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Conveyor Belts, Airplanes, Skateboards

Thursday, February 09 2006

Jason’s Case of the Plane and Conveyor Belt riddle is confusing very smart people, so I thought I might explain it. First, go read Jason’s post, then come back here.


So, a lot of people assume that the thrust of the airplane is somehow effected by the speed of the magical conveyor belt it rides on. Let me first say this: it’s not, and rather than talk about how the thrust only acts on the air, and not the conveyor belt (the two are totally unrelated) I’ll talk about something I know well: skateboards.


Picture this – you’re standing on a skateboard that is riding on a treadmill. One person is standing in front of the skateboard on firm ground, and the two of you are holding a rope. This person pulls on the rope that you’re holding so that the rope moves exactly an inch per second, advancing you forward. No matter what speed the treadmill is going, as long as that person maintains the same rate of pull, you’ll advance forward an inch per second. Your skateboard wheels might go faster or slower in relation to the speed of the belt, but you’ll pretty easily advance forward. Change the rope to a stick, and the conveyor belt can travel in either direction at either speed and be just as irrelevant.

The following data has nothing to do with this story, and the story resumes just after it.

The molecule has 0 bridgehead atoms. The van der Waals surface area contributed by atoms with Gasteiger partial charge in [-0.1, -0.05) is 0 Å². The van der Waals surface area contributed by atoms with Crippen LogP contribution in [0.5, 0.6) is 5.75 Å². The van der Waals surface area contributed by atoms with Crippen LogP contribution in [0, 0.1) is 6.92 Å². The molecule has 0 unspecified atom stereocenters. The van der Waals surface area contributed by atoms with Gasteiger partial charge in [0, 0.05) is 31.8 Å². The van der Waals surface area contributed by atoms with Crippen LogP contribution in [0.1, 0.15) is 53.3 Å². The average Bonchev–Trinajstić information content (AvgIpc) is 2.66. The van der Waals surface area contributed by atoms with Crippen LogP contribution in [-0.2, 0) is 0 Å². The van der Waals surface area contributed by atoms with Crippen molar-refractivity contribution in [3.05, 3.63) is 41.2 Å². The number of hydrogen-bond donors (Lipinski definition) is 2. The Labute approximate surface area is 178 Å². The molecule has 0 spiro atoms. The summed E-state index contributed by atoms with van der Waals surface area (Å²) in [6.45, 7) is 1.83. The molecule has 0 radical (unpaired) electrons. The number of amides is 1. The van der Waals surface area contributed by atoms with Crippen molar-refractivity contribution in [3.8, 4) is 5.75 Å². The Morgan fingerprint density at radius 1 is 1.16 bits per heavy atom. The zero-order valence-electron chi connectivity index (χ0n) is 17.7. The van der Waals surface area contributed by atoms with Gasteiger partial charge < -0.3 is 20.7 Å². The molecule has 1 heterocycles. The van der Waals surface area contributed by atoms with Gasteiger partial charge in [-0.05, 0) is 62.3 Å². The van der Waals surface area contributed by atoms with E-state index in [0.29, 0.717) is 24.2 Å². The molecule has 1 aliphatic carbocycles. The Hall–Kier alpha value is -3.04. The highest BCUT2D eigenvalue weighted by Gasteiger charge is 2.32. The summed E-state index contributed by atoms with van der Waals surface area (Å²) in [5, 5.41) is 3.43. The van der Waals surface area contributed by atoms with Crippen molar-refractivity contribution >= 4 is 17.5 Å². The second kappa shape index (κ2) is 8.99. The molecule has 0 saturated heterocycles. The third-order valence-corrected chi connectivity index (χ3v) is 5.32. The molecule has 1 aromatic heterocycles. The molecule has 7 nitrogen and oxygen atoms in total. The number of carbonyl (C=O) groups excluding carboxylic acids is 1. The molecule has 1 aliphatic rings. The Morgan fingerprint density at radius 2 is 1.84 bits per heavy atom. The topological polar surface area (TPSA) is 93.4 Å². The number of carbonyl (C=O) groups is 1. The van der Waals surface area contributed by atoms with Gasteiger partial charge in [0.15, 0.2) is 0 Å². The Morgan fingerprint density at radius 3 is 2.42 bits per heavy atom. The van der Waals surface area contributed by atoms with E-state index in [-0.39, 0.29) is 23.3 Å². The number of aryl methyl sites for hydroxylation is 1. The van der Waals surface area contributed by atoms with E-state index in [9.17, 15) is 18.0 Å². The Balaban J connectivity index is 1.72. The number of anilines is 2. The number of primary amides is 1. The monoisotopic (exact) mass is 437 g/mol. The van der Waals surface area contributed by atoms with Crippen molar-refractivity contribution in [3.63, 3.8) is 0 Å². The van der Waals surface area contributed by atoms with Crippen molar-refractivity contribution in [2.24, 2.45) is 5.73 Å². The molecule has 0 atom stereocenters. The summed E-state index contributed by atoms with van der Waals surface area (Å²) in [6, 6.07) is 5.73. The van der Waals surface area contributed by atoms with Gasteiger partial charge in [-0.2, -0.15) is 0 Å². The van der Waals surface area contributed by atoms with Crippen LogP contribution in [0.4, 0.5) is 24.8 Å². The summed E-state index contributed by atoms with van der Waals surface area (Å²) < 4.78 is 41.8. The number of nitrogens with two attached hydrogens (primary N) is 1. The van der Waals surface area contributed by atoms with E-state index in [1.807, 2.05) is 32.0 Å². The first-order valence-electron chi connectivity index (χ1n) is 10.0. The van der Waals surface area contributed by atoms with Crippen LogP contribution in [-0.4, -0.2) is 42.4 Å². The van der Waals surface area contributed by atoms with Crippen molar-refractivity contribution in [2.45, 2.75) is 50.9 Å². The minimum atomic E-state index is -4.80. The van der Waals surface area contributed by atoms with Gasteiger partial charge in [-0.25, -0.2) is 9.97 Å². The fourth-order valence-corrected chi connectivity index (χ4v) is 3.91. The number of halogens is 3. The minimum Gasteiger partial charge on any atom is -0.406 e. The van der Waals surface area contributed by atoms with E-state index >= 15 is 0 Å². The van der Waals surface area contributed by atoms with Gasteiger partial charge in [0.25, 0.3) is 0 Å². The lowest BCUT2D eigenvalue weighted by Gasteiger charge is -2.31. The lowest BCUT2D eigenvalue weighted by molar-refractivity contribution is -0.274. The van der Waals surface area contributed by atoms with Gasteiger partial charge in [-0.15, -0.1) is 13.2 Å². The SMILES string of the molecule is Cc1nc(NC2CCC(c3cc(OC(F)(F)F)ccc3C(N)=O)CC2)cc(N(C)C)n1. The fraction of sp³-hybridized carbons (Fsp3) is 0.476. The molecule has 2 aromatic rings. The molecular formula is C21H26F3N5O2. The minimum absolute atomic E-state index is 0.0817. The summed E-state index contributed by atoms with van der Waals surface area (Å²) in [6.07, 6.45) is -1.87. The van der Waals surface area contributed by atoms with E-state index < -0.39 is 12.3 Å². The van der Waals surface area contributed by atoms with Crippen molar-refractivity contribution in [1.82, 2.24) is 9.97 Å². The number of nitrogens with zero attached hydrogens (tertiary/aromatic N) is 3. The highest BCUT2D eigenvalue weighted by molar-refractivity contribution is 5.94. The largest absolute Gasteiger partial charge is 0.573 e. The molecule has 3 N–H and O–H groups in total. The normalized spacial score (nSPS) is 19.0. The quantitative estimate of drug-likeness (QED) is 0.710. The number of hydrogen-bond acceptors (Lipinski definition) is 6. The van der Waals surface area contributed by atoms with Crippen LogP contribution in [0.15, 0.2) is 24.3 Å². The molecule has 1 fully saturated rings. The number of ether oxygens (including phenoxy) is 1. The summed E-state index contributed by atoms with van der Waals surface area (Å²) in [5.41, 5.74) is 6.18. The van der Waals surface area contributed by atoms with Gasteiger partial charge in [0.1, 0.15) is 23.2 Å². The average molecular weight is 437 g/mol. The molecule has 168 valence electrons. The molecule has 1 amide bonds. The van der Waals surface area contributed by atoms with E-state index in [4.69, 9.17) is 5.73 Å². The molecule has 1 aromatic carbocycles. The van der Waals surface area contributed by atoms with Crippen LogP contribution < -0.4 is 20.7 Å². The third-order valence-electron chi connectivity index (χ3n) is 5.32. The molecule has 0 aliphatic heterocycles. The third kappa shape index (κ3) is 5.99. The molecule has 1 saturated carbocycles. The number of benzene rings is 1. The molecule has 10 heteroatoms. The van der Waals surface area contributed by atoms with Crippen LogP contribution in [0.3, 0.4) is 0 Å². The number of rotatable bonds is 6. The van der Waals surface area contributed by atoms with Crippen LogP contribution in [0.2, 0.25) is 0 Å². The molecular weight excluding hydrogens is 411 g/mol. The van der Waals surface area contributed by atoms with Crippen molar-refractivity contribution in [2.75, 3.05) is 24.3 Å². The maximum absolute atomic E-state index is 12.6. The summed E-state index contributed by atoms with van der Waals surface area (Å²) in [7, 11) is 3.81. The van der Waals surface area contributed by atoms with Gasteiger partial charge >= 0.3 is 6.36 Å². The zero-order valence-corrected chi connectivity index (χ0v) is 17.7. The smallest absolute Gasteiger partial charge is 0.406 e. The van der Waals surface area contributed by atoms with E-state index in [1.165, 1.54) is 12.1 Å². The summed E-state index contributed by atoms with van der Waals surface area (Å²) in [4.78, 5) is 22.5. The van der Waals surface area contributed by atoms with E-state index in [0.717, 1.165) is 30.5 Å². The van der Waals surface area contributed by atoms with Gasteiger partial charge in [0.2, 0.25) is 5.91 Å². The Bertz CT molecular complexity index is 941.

The airplane’s engines provide the forward force, pushing against the air behind their outputs. The air is like the person standing firm (as firm as air can be) and the engines pushing against that air provide the same kind of force that someone pulling on the rope provides. In both cases, the speed of the conveyor belt has no correlation with the force that the rope or engines produce against the air or the person standing firm.


Granted, in both cases, wheel friction will come into play. With a skateboard and treadmill, friction might be noticeable. With the kind of forces a jet turbine can produce the wheels would probably melt off before the engines noticed anything.